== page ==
Holy Longing: Roy Orbison and Eva Cassidy


Continuing the discussion of Holy Longing in pop culture, I will share with you today two great voices (both of whom passed too young) whose songs encapsulate deep longing and fill me with Sehnsucht.

The great Roy Orbison was my father’s favorite singer, and his music frequently filled our home and car. His song “In Dreams” may have been my father’s favorite song. He would play it over and over in one sitting, pointing out the nuances of the music and lyrics to me. Perhaps not surprisingly, I consider it a masterpiece.

Eva Cassidy is a singer who I have encountered only recently, but love. In each of their voices, you can hear the outcry of prayer: of longing and lament and love, like any good psalm. Today’s poetry and art are meant to complement this animus and anima of Sehnsucht song.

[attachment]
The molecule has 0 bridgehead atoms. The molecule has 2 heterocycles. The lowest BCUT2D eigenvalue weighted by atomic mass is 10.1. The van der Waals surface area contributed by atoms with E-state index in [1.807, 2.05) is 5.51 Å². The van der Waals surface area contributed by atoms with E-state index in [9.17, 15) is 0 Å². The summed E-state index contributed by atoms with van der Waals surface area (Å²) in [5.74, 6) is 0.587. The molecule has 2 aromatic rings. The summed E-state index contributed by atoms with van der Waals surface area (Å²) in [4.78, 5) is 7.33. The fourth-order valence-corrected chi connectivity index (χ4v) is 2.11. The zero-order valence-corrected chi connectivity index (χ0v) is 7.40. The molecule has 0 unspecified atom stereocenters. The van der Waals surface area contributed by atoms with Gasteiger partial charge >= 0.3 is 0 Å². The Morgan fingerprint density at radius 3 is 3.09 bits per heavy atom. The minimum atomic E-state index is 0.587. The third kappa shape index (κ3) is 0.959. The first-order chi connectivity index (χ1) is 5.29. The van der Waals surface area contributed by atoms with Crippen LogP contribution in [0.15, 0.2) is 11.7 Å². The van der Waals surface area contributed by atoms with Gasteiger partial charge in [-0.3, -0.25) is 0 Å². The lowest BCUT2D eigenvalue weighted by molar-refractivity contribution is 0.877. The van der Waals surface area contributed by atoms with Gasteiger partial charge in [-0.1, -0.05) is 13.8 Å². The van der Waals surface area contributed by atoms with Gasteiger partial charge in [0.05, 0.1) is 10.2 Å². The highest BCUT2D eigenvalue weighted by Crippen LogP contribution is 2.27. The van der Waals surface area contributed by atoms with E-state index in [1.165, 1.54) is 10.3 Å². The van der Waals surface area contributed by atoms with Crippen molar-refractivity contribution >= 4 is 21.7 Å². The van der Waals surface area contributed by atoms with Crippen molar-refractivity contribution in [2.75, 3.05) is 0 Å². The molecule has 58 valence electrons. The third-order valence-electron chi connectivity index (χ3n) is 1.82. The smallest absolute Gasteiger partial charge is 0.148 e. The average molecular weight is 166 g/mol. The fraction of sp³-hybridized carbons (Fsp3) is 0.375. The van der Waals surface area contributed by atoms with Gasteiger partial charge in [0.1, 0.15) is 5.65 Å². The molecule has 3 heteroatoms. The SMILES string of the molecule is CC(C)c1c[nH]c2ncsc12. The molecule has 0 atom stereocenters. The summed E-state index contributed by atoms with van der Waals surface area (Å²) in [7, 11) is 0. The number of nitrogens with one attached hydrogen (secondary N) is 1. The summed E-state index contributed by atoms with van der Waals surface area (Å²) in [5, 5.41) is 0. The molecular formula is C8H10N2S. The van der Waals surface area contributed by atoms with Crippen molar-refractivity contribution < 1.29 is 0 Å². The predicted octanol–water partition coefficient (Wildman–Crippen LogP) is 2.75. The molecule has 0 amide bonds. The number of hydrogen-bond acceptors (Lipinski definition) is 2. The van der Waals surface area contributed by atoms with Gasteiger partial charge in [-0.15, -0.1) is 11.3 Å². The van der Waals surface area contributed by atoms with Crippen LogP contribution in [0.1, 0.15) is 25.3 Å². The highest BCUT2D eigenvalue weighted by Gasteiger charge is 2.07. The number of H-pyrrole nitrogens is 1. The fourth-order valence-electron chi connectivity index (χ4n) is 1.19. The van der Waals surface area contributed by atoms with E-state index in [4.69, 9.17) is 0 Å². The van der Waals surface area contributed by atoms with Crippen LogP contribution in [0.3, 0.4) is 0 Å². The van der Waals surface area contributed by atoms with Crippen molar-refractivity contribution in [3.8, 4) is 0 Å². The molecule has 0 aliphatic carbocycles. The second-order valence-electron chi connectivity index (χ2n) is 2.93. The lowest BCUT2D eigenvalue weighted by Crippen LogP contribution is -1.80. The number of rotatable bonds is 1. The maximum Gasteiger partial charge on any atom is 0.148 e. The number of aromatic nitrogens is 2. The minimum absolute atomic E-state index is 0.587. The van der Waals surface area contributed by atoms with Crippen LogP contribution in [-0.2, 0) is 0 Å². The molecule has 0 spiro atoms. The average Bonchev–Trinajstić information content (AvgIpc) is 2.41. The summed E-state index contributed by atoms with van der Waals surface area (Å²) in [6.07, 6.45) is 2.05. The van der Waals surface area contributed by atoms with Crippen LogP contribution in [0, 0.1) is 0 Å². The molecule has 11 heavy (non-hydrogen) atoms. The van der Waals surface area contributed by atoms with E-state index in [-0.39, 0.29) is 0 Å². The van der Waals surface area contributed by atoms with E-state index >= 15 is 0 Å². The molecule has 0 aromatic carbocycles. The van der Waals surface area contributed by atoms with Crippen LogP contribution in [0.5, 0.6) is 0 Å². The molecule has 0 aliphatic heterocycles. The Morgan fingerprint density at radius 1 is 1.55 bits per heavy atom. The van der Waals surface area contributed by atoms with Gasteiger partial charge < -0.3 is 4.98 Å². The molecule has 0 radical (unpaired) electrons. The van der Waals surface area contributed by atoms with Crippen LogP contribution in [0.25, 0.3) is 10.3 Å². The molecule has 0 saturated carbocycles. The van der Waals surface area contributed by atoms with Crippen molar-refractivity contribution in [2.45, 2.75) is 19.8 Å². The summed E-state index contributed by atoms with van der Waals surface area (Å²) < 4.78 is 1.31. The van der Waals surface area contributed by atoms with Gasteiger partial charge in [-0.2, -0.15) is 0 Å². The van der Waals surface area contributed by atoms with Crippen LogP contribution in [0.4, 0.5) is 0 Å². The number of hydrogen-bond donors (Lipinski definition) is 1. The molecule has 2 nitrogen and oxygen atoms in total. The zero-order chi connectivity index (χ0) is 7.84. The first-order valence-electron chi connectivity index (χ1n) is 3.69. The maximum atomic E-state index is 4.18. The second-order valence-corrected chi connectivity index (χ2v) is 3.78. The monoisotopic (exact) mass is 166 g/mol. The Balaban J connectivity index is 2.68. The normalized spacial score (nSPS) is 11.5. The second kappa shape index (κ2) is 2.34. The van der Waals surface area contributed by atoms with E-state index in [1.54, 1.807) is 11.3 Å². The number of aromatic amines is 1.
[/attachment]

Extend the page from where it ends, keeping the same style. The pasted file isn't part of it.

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Roy Orbison:

https://youtube.com/devicesupport

Eva Cassidy:

https://youtube.com/devicesupport

longing-for-happiness

Mirror Sonnet: The Forest with One Tree

For John S. Moseley
I am large. I contain multitudes.” -Walt Whitman

When I was young, my father often said,
You are a forest with one tree. I knew
the man drank life like rain to roots. Now dead,
I carry him like tree rings, grain-deep. Few
have so expressed what courage-teachers know,
sense keenly, through their branching reach, their bark:
This is the way we were designed to grow—
our body holds a world within, an ark;
an orchard weight bows down within our stems.
No life is long enough for all we are.
One life—a single stone, a million gems.
One life—a galaxy within a star.
Weight of soil, ground my mourning there.
Light, be my leaves when all my limbs are bare.

Light, be my leaves when all my limbs are bare.
Weight of soil, ground my mourning there.
One life—a galaxy within a star.
One life—a single stone, a million gems.
No life is long enough for all we are.
an orchard weight bows down within our stems.
Our body holds a world within, an ark;
this is the way we were designed to grow—
sense keenly, through our branching reach, our bark:
and so express what courage-teachers know.
I carry him like tree rings, grain-deep, few.
The man drank life like rain to roots—now dead.
You are a forest with one tree. I know.
When I was young, my father often said.

—Annabelle Moseley